feminism, the nerd voice, and David Mitchell

David Mitchell’s on a bit of a feminist roll lately. This week he rails against burqa banning, but also against burqas…and against tattoos.

(Just for fun, TMWL has dealt with burqas in the past:)

Mr Mitchell’s column is a lesson to me. Looky here:

And, while I’m at it, I think that it’s ridiculous to believe in transubstantiation, that considering the Bible to be the literal word of God reduces that supposedly omnipotent being to a muddle-headed maniac and that the Hindu caste system and Roman Catholic rules against contraception could have been invented by Satan. There! Now no one will be able to guess who’s killed me.

Reason, social justice, and feminism, combined with a healthy dollop of insult to the irrational belief systems of possibly half the population of world, pulled off with self-reflexivity and epeolatry that makes every highly verbal, progressive, atheist nerd girl go all wobbly at the knees.

Notice the “preemptive mockery,” as Sarah Vowell describes it when she talks about “The Nerd Voice” in The Partly Cloudy Patriot (which you should all read).

The nerd voice. Ms Vowell defines being a nerd as “going too far and caring too much about a subject.” (NB: Emily = sex nerd) The “nerd voice” is the apology that accompanies an assertion of deep understanding and detailed knowledge. It’s a wildly confident declamation plus a self-deprecatory shot at your own knowledge and opinions, thus knocking the feet out from under the would-be hater.

I rejected the nerd voice when I was young because I’m a girl and got socialized to say things like, “This might sound stupid but…” or “…but maybe that’s a dumb question” or “I could be wrong but…” At some point during my adolescence I rejected that kind of “good girl” apologizing because I DIDN’T think I was stupid, dumb, or wrong; I thought I was smart, interesting, and right. Why should I apologize just because my intelligence and knowledge make you feel bad? That’s your problem, I thought as a bumptious adolescent.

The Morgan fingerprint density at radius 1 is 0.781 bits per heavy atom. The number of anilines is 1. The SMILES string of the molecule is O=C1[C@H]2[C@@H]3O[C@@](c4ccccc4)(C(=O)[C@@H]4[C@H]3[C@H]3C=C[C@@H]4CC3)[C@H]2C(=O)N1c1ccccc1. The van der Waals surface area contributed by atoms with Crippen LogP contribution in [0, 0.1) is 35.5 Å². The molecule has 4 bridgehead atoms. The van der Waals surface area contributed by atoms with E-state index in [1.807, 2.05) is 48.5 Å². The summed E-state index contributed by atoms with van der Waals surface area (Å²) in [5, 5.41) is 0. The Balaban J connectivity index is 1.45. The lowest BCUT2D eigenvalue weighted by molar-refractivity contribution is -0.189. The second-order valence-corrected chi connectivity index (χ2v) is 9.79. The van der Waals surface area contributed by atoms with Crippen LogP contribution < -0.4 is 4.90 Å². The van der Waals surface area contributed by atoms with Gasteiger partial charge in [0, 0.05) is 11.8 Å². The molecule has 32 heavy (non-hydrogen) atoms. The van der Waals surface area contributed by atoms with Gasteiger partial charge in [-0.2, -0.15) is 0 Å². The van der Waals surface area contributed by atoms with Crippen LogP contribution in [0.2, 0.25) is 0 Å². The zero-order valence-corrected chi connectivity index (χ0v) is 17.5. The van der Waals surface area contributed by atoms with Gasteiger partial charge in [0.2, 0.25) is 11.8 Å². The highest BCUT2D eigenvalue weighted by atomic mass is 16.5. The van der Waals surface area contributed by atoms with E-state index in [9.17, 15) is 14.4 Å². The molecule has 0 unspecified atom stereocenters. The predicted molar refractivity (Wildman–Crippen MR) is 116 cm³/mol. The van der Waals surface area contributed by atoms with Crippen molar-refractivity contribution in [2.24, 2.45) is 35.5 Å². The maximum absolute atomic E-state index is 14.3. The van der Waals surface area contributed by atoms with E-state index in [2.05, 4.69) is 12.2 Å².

I’ve since been working on learning the nerd voice. I know that my life would be better if I could master it, because the function of the nerd voice is to make people comfortable with your knowledge, let them know that you know that it’s silly to know so much about something, that you don’t think you’re better than they are just because you know stuff and enjoy knowing stuff.

But the truth is that while of course I don’t think I’m a better person just because I know stuff (my access to education has as much to do with the privilege I was born with as the brains and persistence I was born with; it’s no measure of my worth), I don’t think it’s silly to know a lot about something. I’ve never believed that knowledge should be a source of shame. All my favorite people get unself-consciously excited about their areas of expertise.

And I do believe that deliberate ignorance (and the unwillingness to understand other points of view and thus learn) should be a source of shame.

Which is exactly the sort of sentence that should be accompanied by self-mockery and apologetic nerd voicing in order to avert criticism, but I can’t do it. I’m too fuckin’ sincere.

Maybe the nerd voice is easier for Mr Mitchell, since he’s speaking from the pinnacle of privilege? But, no – if he’s a WASPy, middle class, not too young but not too old, highly educated, highly paid, masculine-gendered, male-bodied, perceived hetero, he can say whatever the fuck he wants and the mainstream will not call him a harpy or uppity or a faggot or any of the rainbow of dehumanizing insults people are comfortable flinging at those with strong opinions but less cultural capital. He doesn’t have to apologize or preemptively undercut his opinions in order to prevent people from feeling threatened by his opinions.

Maybe what it illustrates is that knowledge and strong opinions are threatening even from the most culturally privileged sources.

Or hell, maybe it’s just being nice. Maybe being seen to value your own knowledge is just culturally less friendly than being ready, willing, and able to laugh at yourself. Maybe what we call “nerd voice” in people who care too much and go too far we would call “charming” in someone less intense. Those with knowledge and cultural capital need folks to like them if they want to be listened to, and if self-mockery is a way to reduce defensiveness, what’s wrong with that?

Anyway, the whole thing makes me want to find solidly nerd-voiced feminism. Suggestions?

Anyone?

Bueller?